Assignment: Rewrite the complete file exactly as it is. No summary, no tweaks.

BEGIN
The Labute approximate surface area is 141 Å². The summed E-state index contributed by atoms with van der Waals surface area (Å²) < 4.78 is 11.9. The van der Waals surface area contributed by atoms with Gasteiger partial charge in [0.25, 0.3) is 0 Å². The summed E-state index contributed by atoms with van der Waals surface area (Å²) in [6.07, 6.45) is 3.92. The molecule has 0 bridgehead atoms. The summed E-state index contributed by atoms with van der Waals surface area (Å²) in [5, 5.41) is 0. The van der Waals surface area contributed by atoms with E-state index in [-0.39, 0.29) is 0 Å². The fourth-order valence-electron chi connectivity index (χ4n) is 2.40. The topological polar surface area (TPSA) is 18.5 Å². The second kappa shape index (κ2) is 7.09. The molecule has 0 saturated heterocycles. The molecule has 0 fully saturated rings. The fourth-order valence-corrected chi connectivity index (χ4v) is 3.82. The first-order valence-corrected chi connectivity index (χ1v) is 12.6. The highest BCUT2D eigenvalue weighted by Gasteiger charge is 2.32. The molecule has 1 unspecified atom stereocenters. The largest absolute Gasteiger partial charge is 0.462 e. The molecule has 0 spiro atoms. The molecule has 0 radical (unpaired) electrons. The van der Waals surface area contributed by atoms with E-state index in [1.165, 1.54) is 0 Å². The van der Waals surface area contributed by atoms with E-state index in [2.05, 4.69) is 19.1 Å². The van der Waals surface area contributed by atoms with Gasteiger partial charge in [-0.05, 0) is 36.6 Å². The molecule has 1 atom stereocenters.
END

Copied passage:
The Labute approximate surface area is 141 Å². The summed E-state index contributed by atoms with van der Waals surface area (Å²) < 4.78 is 11.9. The van der Waals surface area contributed by atoms with Gasteiger partial charge in [0.25, 0.3) is 0 Å². The summed E-state index contributed by atoms with van der Waals surface area (Å²) in [6.07, 6.45) is 3.92. The molecule has 0 bridgehead atoms. The summed E-state index contributed by atoms with van der Waals surface area (Å²) in [5, 5.41) is 0. The van der Waals surface area contributed by atoms with E-state index in [-0.39, 0.29) is 0 Å². The fourth-order valence-electron chi connectivity index (χ4n) is 2.40. The topological polar surface area (TPSA) is 18.5 Å². The second kappa shape index (κ2) is 7.09. The molecule has 0 saturated heterocycles. The molecule has 0 fully saturated rings. The fourth-order valence-corrected chi connectivity index (χ4v) is 3.82. The first-order valence-corrected chi connectivity index (χ1v) is 12.6. The highest BCUT2D eigenvalue weighted by Gasteiger charge is 2.32. The molecule has 1 unspecified atom stereocenters. The largest absolute Gasteiger partial charge is 0.462 e. The molecule has 0 spiro atoms. The molecule has 0 radical (unpaired) electrons. The van der Waals surface area contributed by atoms with E-state index in [1.165, 1.54) is 0 Å². The van der Waals surface area contributed by atoms with E-state index in [2.05, 4.69) is 19.1 Å². The van der Waals surface area contributed by atoms with Gasteiger partial charge in [-0.05, 0) is 36.6 Å². The molecule has 1 atom stereocenters.